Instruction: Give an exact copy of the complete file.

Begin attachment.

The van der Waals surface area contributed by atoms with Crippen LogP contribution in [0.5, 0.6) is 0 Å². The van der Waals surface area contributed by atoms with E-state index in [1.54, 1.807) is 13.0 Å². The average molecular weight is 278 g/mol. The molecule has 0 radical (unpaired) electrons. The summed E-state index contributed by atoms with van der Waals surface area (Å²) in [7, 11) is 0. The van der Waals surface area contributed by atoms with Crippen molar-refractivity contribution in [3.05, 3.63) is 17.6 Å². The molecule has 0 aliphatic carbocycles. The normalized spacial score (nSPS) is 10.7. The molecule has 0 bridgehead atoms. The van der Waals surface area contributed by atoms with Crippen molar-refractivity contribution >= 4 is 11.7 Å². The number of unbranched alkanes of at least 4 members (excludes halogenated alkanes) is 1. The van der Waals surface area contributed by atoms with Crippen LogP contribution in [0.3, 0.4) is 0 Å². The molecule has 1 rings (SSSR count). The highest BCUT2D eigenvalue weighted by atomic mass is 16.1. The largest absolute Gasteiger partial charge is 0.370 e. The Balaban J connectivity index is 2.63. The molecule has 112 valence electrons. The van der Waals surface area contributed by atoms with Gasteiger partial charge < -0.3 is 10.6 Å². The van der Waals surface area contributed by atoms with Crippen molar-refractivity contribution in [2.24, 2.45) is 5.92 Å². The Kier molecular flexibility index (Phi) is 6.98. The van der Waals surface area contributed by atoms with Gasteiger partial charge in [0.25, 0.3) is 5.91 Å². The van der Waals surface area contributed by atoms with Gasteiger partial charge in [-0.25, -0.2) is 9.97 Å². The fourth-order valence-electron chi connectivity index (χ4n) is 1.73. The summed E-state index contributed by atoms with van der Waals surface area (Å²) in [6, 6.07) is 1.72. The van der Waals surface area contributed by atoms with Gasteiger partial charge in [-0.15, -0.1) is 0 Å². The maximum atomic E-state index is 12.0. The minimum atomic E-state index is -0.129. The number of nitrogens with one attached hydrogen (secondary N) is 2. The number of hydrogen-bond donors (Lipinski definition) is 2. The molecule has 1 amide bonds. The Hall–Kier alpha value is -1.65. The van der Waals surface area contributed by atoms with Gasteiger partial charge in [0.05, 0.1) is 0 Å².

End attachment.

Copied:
The van der Waals surface area contributed by atoms with Crippen LogP contribution in [0.5, 0.6) is 0 Å². The van der Waals surface area contributed by atoms with E-state index in [1.54, 1.807) is 13.0 Å². The average molecular weight is 278 g/mol. The molecule has 0 radical (unpaired) electrons. The summed E-state index contributed by atoms with van der Waals surface area (Å²) in [7, 11) is 0. The van der Waals surface area contributed by atoms with Crippen molar-refractivity contribution in [3.05, 3.63) is 17.6 Å². The molecule has 0 aliphatic carbocycles. The normalized spacial score (nSPS) is 10.7. The molecule has 0 bridgehead atoms. The van der Waals surface area contributed by atoms with Crippen molar-refractivity contribution >= 4 is 11.7 Å². The number of unbranched alkanes of at least 4 members (excludes halogenated alkanes) is 1. The van der Waals surface area contributed by atoms with Crippen LogP contribution in [0.3, 0.4) is 0 Å². The molecule has 1 rings (SSSR count). The highest BCUT2D eigenvalue weighted by atomic mass is 16.1. The largest absolute Gasteiger partial charge is 0.370 e. The Balaban J connectivity index is 2.63. The molecule has 112 valence electrons. The van der Waals surface area contributed by atoms with Gasteiger partial charge < -0.3 is 10.6 Å². The van der Waals surface area contributed by atoms with Crippen molar-refractivity contribution in [2.24, 2.45) is 5.92 Å². The Kier molecular flexibility index (Phi) is 6.98. The van der Waals surface area contributed by atoms with Gasteiger partial charge in [0.25, 0.3) is 5.91 Å². The van der Waals surface area contributed by atoms with Gasteiger partial charge in [-0.25, -0.2) is 9.97 Å². The fourth-order valence-electron chi connectivity index (χ4n) is 1.73. The summed E-state index contributed by atoms with van der Waals surface area (Å²) in [6, 6.07) is 1.72. The van der Waals surface area contributed by atoms with Gasteiger partial charge in [-0.15, -0.1) is 0 Å². The maximum atomic E-state index is 12.0. The minimum atomic E-state index is -0.129. The number of nitrogens with one attached hydrogen (secondary N) is 2. The number of hydrogen-bond donors (Lipinski definition) is 2. The molecule has 1 amide bonds. The Hall–Kier alpha value is -1.65. The van der Waals surface area contributed by atoms with Gasteiger partial charge in [0.05, 0.1) is 0 Å².